From the New Moon timings, the beginning of the sacred year, or 1 Nisan, fell as follows using the standard rules of the New Moon nearest the equinox and the Passover falling past the equinox and working on the standard Jewish day from dark on one day to sunset End Evening Nautical Twilight (EENT) the next day:

Monday 15 March 28 CE

Sunday 3 April 29 CE

Thursday 23 March 30 CE

Monday 12 March 31 CE

Monday 31 March 32 CE (postponed from

Sunday 30 March)

Thursday 19 March 33 CE

These postponements were not according to the Hillel or later systems, but were ad hoc decisions (see the paper God’s Calendar (No. 156)).

Of these times, we know that the time of the New Moon on Thursday 19 March 33 CE, would have been observed from the next evening [because by ancient Jewish tradition, when the New Moon cannot be observed on the day on which it falls, i.e. that it falls within daylight hours, it is observed on the following day]. Thus, 1 Nisan 33 CE would have been Friday 20 March 33 CE. From these dates the Passover preparation day of 14 Nisan would have fallen on Thursday two weeks later. The Passover itself would have been on a Friday commencing from the previous evening - but Christ was crucified in daylight of the previous day, which was a Thursday. However, given the Jewish tendency to avoid Sabbaths and Holy Days in sequence (except for the minimal times), a Friday crucifixion was possible in this year. Thus the crucifixion would have been on the following days from the above tables:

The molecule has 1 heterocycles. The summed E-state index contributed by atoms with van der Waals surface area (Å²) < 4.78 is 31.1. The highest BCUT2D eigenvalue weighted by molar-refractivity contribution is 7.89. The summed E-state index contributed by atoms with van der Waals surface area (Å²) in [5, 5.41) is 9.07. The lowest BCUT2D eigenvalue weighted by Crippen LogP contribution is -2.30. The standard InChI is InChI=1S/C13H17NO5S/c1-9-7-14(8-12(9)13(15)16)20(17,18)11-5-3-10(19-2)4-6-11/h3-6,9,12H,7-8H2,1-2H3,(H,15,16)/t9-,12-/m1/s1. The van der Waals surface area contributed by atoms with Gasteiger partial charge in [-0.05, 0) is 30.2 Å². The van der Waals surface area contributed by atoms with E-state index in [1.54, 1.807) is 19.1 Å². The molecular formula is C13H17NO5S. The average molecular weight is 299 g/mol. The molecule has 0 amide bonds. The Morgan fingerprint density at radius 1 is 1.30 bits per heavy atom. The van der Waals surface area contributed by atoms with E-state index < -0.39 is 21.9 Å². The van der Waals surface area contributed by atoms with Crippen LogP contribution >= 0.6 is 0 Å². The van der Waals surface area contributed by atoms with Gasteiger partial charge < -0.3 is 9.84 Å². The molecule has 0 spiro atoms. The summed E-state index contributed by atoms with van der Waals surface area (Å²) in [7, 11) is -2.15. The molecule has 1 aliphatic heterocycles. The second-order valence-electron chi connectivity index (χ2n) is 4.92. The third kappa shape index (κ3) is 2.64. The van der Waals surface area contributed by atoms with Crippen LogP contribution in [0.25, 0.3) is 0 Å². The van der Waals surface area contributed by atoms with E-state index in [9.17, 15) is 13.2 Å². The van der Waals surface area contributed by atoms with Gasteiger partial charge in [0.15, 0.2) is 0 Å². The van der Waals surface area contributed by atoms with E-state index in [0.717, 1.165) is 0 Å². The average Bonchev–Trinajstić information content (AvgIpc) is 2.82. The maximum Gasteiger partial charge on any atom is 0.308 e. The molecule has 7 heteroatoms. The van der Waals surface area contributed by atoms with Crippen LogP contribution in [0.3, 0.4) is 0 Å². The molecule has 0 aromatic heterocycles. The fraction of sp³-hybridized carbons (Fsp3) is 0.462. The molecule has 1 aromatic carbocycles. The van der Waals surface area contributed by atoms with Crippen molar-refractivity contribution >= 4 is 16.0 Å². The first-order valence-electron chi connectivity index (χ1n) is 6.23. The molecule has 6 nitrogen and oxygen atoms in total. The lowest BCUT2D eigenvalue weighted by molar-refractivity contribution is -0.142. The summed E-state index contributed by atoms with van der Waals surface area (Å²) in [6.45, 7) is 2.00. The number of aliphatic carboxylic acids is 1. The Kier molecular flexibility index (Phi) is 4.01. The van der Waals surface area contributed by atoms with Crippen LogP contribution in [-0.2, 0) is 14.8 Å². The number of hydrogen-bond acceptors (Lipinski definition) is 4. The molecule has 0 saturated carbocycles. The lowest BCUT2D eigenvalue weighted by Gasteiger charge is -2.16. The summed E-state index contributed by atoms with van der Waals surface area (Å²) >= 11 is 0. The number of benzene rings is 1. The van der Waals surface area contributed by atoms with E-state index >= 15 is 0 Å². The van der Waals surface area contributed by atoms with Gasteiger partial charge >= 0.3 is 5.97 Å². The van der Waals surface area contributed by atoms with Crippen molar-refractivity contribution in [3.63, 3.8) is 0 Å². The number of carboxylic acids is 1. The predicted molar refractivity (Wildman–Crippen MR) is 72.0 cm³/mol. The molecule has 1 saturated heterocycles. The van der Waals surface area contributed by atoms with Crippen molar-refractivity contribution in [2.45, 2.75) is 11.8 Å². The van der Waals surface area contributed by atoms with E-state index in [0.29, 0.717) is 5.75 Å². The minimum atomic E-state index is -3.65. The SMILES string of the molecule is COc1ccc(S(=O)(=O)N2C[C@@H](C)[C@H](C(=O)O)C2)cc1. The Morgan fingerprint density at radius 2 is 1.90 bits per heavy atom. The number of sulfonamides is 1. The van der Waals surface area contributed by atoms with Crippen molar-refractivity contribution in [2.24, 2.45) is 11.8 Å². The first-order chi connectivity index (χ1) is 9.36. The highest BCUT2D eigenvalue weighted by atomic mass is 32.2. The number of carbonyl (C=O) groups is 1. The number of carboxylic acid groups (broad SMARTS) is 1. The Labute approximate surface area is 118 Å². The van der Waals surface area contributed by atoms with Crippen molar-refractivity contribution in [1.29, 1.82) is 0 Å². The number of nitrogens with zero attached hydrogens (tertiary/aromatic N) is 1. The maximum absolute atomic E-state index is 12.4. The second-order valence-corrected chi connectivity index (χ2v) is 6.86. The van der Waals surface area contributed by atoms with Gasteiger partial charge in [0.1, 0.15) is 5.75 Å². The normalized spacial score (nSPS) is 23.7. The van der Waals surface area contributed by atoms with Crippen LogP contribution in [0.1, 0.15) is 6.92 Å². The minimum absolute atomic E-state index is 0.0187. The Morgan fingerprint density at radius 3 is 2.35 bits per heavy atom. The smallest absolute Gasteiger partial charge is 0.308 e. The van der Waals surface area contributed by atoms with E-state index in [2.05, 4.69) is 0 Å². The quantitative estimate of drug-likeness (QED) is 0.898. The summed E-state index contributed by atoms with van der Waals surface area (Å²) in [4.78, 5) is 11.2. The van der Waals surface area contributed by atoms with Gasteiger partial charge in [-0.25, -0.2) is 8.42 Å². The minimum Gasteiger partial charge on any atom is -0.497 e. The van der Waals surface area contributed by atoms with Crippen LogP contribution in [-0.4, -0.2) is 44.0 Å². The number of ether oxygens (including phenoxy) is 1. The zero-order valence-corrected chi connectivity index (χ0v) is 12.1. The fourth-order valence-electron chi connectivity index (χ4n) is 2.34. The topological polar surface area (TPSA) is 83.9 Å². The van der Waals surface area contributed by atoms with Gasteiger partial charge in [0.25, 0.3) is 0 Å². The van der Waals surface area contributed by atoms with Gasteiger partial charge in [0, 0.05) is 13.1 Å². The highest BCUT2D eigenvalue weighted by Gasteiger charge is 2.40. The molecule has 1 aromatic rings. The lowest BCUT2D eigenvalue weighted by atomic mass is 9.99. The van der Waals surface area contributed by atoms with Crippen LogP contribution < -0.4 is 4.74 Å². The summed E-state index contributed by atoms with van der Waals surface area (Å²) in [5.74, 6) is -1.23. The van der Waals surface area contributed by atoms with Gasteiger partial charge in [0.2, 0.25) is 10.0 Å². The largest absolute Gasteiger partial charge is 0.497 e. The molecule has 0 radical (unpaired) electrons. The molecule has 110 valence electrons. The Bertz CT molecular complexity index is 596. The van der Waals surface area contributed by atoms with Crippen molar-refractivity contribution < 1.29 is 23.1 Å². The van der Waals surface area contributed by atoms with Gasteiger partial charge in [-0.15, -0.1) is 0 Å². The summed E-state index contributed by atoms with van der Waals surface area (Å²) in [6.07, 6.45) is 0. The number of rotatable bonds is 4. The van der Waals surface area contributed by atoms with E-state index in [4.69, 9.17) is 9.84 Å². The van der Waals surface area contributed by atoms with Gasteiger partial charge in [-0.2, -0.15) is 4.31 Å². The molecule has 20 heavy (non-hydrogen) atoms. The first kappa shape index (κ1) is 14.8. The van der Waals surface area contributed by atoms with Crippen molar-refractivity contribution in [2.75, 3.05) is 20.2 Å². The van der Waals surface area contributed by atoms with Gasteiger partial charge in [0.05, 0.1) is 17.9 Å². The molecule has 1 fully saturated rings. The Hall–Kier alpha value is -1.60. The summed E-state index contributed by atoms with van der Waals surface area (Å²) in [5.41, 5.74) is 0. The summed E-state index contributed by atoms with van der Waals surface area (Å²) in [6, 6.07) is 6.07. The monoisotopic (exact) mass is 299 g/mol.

Sunday 28 March 28 CE

Sunday 17 April 29 CE (postponed from

Saturday)

Wednesday 5 April 30 CE

Sunday 25 March 31 CE

Sunday 13 April 32 CE (postponed from

Saturday)

Friday 3 April 33 CE (postponed as

described in previous paragraph)

Except for 33 CE, it is impossible for the crucifixion to have been on a Friday. The date in 30 CE is clearly a Wednesday. The date in 31 CE is a Sunday. Thus, 31 CE appears ruled out by the advocates of a Wednesday crucifixion. How might 31 CE be accommodated? The argument is made that the sacred year in 31 CE did not begin until Wednesday 11 April 31 CE according to the rules of postponement now extant. However, that still only places the crucifixion on a Tuesday, namely 24 April. Aside from this fact there are a number of other problems with this date. From the ancient system of observation which was observed by both Orthodox Christians and Jews prior to the Hillel calendar’s introduction in 344-358 CE, the latest possible date for 1 Nisan is the Gregorian 7 April (or earlier with the Julian date)."

quoted from www.ccg.org
Bible study papers
"Timing of the Crucifixion and Resurrection"

Seeker